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Porn makes you blind: official
Temporarily, thank God
A Vanderbilt University research squad has illustrated what the Victorians and Mary Whitehouse knew all along: that smut sends you blind, albeit temporarily. The same apparently applies to blood and guts images, although of course eyeballing snaps of carnage does not carry the same penalty of eternal damnation as ogling smut.
Vanderbilt Uni psychologist David Zald and his team exposed guinea pigs to a barrage of "disturbing" images interspersed with landscape or architectural snaps, telling them to scan the images for a certain target image. The press release explains: "An irrelevant, emotionally negative or neutral picture preceded the target by two to eight items. The closer the negative pictures were to the target image, the more frequently the subject failed to spot the target. In a subsequent study, which has not yet been published, the researchers substituted erotic for negative images and found the same basic effect."
The bottom line is, says Zald: "We observed that people fail to detect visual images that appeared one-fifth of a second after emotional images, whereas they can detect those images with little problem after neutral images."
So, what's it all about? Well, the boffins reckon it's related to the "rubbernecking" concept - the process whereby you try and drive by an accident without having a shufti but "our emotions of concern, fear and curiosity cause us to stare out the window at the accident and slow to a crawl as we drive by".
We suppose that the same process is at work when you attempt to motor past an attractive member of the opposite/same sex (according to taste) and not cop an eyeful, fail dismally and pile into the back of the police car sitting at a zebra crossing.
Or that's what we think they're talking about, ie, a strong visual or emotional stimulus temporarily disables your faculties. The Vanderbilt blurb notes that previous studies have demonstrated "there are limits to how much information we can hold in our visual short-term memory and that we often miss visual images that pass right before our eyes if we are paying attention to something else".
Zald explains: "We think that there is essentially a bottleneck for information processing and if a certain type of stimulus captures attention, it can basically jam up that bottleneck so subsequent information can't get through. It appears to happen involuntarily."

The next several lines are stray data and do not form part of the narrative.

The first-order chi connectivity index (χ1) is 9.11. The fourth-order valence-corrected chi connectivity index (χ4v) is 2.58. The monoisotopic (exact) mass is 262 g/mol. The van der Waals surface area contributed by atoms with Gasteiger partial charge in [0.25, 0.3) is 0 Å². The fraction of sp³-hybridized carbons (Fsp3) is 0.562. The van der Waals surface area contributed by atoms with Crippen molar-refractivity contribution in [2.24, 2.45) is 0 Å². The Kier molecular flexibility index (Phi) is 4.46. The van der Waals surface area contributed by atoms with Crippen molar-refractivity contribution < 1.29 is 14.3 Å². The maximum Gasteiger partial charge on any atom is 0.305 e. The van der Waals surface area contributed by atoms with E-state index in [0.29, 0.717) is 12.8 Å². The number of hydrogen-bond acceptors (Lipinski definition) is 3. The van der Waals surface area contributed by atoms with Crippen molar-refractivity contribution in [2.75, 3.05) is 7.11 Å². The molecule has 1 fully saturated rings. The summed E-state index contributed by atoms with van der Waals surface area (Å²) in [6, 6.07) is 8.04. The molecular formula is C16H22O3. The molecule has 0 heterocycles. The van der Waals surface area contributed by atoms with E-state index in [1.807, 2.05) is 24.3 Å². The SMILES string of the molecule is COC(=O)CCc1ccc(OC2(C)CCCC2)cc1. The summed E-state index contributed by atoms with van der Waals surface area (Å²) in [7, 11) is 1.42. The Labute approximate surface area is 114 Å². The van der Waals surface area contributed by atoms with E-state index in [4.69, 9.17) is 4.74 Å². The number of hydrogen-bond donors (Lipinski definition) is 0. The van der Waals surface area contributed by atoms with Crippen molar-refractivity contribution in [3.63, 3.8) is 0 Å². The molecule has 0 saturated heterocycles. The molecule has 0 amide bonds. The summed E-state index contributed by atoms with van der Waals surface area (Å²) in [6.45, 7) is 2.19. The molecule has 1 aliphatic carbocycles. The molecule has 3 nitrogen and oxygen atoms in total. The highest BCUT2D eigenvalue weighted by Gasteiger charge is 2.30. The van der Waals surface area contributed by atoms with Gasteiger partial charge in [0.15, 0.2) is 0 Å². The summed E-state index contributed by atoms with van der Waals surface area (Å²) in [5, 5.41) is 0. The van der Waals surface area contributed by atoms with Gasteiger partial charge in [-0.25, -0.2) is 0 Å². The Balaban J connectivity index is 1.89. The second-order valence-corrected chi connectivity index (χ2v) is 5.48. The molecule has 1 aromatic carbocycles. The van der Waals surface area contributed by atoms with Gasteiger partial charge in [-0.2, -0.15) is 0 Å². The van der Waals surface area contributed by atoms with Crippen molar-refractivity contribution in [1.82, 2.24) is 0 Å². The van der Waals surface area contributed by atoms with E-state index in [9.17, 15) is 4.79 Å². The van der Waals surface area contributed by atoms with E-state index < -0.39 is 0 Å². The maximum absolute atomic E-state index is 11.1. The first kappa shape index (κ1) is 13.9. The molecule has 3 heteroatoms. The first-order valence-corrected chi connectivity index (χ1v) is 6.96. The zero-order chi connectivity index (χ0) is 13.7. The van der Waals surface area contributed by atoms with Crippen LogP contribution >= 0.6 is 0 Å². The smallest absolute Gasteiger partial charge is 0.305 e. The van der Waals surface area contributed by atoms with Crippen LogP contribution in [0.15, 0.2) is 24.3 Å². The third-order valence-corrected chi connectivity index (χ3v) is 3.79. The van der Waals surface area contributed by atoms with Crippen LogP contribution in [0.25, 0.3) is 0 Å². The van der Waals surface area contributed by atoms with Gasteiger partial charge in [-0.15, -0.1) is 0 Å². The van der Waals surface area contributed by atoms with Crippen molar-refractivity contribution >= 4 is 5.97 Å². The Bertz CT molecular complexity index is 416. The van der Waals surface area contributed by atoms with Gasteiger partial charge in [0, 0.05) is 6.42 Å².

And there's more: an individual's ability to control his or her attention was "directly linked to the aspect of their personalities that involves their reaction to negative or frightening stimuli, assessed by using a scale that measured their levels of harm avoidance".*
In other words, "fearful or cautious" people have more trouble disengaging from emotional images, while those with a higher devil-may-care quotient "are more often carefree and more comfortable in dangerous or difficult situations".
Presumably, then, only those with a healthy disregard for danger should attempt to drive past a particularly nasty multiple pile-up while flicking though a copy of Playboy. As for the rest of us, it's eyes firmly fixed forward and Miss October back on the top shelf where she belongs. ®
*For the record, here's how the Vanderbilt team probed their subjects for "harm avoidance" or otherwise. There's more information available at the dedicated Vanderbilt website.
In the second experiment, the researchers sought to determine if individuals can override their emotion-induced blindness by focusing more deliberately on the target for which they are searching. In this experiment, the subjects undertook two different trials. In one they were told specifically to look for a rotated photo of a building; in the other they were told to look for a rotated photo of either a building or a landscape.
The research team hypothesized that the more specific instruction - to look for the building only - would help the research subjects override their emotion-induced blindness. After running the tests, the researchers discovered that they were partially right: specific instructions helped some subjects control their attention, but it didn't help others.